Well, not quite, because Emanuel summed it up well before Lewis went off half cocked. Emanuel, for those who don't know is a Professor in the Department of Earth, Atmospheric and Planetary Sciences at MIT, and pretty far to the right politically. He is a member of the US National Academy of Sciences, an eminent scholar, but also a member of the National Association of Scholars, a group that believes that universities are dens of nasty socialists. In July of 2010, Emanuel published a comment on the state of climate science on the National Association of Scholars web site. Everyone should read it. RIGHT NOW, that means you.
He clearly understood what was happening
But it turns out that there are not enough mavericks in climate science to meet the media’s and blogosphere’s insatiable appetite for conflict. Thus into the arena steps a whole host of charlatans posing as climate scientists. These are a toxic brew of retired physicists, TV weather forecasters, political junkies, media hacks, and anyone else willing to tell an interviewer that he/she is a climate scientist. Typically, they have examined some of the more easily digestible evidence and, like good trial lawyers, cherry-pick that which suits their agendas while attacking or ignoring the rest. Often, they are a good deal more articulate than actual scientists, who usually prefer doing research to honing rhetorical technique. Intelligent readers/viewers should demand to know the actual scientific backgrounds of these posers and recognize that someone with a background in particle physics or botany may in fact know very little about climate science. Does he/she have a background in atmospheric physics? Can they answer elementary questions about radiative and convective heat transfer, or about the circulation of the ocean and atmosphere? More precisely, does their expertise actually bear on the particular points they are making? It may sound elitist these days, but there is a point to credentials.Eli added a comment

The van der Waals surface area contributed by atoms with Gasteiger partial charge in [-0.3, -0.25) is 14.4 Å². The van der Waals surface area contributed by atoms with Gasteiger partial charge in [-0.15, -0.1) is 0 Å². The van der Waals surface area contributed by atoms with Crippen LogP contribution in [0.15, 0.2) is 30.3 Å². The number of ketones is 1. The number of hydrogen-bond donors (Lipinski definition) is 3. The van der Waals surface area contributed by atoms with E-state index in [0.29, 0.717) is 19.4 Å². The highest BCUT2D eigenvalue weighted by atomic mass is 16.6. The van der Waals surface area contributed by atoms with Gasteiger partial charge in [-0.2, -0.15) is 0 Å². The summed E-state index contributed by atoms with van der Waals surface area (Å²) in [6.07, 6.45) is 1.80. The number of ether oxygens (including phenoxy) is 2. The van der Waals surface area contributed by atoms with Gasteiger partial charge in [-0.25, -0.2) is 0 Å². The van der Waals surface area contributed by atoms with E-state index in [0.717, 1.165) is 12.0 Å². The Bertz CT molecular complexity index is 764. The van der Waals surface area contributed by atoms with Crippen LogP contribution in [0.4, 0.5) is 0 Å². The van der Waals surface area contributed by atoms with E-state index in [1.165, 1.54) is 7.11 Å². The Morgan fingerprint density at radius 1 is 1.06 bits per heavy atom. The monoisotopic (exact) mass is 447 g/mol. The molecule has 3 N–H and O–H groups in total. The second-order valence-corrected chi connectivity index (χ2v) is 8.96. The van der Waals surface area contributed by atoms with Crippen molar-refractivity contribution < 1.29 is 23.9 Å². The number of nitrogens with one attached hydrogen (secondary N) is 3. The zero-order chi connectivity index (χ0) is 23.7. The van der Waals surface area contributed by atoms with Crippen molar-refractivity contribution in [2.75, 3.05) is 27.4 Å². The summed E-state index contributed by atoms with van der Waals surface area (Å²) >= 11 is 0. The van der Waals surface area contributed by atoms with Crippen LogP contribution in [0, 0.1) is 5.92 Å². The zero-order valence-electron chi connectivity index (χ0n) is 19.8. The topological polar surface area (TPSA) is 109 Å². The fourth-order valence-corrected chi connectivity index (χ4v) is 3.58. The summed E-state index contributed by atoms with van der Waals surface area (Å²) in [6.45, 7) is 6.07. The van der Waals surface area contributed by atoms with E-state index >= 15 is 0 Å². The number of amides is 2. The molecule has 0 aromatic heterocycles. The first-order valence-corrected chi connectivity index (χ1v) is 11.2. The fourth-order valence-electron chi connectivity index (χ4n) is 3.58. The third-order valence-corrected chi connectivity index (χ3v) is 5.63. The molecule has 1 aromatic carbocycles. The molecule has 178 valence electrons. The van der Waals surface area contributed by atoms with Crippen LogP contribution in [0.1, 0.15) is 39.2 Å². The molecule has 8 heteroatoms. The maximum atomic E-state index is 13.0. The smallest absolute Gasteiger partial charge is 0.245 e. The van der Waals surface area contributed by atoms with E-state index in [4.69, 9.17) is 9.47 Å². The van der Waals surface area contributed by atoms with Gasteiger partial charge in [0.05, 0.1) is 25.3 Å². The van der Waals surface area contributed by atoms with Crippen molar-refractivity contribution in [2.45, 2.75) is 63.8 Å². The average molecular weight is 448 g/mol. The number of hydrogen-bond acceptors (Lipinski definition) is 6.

Others should think about this.
I would like to thank Prof. Emanuel for his contribution. I grew up scientifically with many who are now well known atmospheric chemists. Our politics were all over the map. Scientific matters were vigorously debated, politics were not terra incognita, but, for issues such as ozone depletion and climate change, the science provided the boundary condition. It is a failure of our politics, better written, public policy, that many believe their policy preferences should set the boundary conditions for science.
To me, and I suspect Prof. Emanuel, the truly worrying thing about humans changing the climate by inadvertance and ignorance is that when the consequences strike, survival will require sacrificing many freedoms.